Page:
What you may just do when agreeing to this virtual asset rule, is outlaw all the citizens of their world. Their data are free for all to harvest and in the process you will ride along to see if you capture a terrorist every now and then. 

Historic data does show, by the way, that all the virtual transaction data will not really help as evaluations of the impact of the travel rule indicate that the number of crooks preventively caught in 15 years of its use can be counted on one or two hands. It is always other law enforcement info that gets you to detect them beforehand, never the transaction data.  

What will FATF stand for: wich kind of society do you leave behind?
Will FATF stand for Facebook as the Foe and will you reconsider virtual asset article 7b?
Or will FATF stand for Facebook as the Friend and will you outlaw all personal data of world citizens?

Next week the choice is up to you. I have a hunch you will be going for the Facebook is my Friend model. Because in your groupthink you may be driven to annihilate all kinds of perceived criminal evil even when the tools for doing so are ineffective. Or just beause your are inclined to do as is told and answer to call of your bosses as they said to approve the virtual asset rules. 

Thereafter, you may end up seeing your choice annulled by judges. This may be the result of lengthy procedures or otherwise geopolitical incidents in which one of the kids of the marriage of FATF and Facebook will have turned evil. And then, each one of you in the room will have to answer towards its citizens, politicians, children and grandchildren: how did you not see this coming? 

Don't finalise the paragraph 7b text
I call upon you to consider the above with an open mind and an open heart.
Do the right thing: vote to re-consider or postpone finalisation of the pragraph 7b text. 

Postponing allows for more time to explore all impacts and consequences and have a further debate on what you wish the true acronym FATF to stand for.

Simon Lelieveldt

Sunday, June 09, 2019

G20 and FATF should not infringe on the human right to privacy by prescribing mass surveillance for virtual assets !

Over the past weeks, I have been sounding the alarm as to the envisaged FATF-recommendations in the area of virtual assets. Essentially they require the private sector to build in a privacy leaking front-door in all blockchain applications, so that law enforcement officials in the whole world will have useful information already available nearby (rather than having to ask for it when need arises).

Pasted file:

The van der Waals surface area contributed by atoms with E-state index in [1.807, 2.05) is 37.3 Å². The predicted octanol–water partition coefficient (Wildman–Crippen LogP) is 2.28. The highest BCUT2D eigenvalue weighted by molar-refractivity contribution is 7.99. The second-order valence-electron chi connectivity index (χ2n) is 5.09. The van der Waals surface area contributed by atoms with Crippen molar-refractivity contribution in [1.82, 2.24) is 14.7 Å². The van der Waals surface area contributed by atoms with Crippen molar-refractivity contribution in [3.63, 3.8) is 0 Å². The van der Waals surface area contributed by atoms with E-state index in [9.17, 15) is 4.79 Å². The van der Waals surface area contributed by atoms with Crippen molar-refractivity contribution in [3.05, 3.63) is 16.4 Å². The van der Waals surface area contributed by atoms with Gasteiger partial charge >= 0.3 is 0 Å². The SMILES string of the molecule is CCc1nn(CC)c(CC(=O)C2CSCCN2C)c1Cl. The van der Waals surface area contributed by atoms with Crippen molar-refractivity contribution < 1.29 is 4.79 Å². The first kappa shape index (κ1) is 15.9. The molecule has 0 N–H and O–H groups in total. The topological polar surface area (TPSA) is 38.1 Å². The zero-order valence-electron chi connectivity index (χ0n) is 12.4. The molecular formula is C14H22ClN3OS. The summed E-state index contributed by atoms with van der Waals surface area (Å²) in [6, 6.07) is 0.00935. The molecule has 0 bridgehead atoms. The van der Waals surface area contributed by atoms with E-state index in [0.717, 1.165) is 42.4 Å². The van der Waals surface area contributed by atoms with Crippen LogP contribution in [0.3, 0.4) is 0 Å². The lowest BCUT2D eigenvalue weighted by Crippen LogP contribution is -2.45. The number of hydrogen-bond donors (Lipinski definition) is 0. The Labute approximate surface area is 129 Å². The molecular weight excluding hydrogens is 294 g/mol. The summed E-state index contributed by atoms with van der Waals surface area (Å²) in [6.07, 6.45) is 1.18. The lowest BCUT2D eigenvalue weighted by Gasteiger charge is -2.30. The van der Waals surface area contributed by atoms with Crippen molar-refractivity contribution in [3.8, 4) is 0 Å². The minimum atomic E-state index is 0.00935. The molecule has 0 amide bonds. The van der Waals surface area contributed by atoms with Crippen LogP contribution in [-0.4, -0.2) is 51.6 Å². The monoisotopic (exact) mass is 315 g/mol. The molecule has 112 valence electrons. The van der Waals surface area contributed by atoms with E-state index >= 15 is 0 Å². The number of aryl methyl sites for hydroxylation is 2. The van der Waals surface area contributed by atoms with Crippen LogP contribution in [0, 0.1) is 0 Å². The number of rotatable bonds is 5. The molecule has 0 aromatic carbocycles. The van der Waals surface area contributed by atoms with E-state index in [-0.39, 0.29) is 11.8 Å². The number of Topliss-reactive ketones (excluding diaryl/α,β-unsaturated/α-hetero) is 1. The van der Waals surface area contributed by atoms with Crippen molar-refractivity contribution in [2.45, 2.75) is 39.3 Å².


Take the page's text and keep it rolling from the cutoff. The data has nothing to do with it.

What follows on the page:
While at first I merely looked at it technically, seeing it as a disproportional silly measure by regulators who don't understand blockchain technology, over the past weeks I have learnt that it could also be viewed as part of a larger debate on the human right to privacy. People sent me more information on this matter including this dissertation (link: M. Wesseling: mustread!).

The dissertation outlines how a similar measure in the banking domain (the travel rule) was first rejected in US congress, to be adopted within weeks after the 9/11 attack. The dissertation also shows the mechanism of depolitization: making something a technical 'thingy' in order to avoid the true political debate on public interests that need to be balanced.

State vs citizens: police versus privacy 
What is at stake here is a political debate on the degree of surveillance measures that a society needs to prevent criminality versus the degree of human privacy and freedom that people need to live a dignified live in which they can communicate freely and are innocent until proven guilty (and not the other around).

Let's have a close look at the two fundamental public policy issues at stake:

The human right to privacy in a digital age
Under UN Resolution RESOLUTION 28/16 (the right to privacy in the digital age), article 8.2 of the European Convention on Human Rights and the EU Court decision on data retention (ECLI:EU:C:2016:970) the EU understanding on mass surveillance of personal data of innocent persons is that it may very well constitute a violation of the right to privacy in cases where it is disproportional and no sufficient safeguards are in place.

However, the human right to privacy is often not taken into account when developing anti-terrorist policies. Scientific evaluations of the implementation of such policies outline that social side effects, such as excessive reporting of transactions and privacy of citizens, (often) remain underexposed in public discussions. Similarly a recent dissertation in the Netherlands clarifies that, when applying the EU Court of Justice criteria to the European Anti-Money Laundering Directive, 17 infringements of human rights can be identified.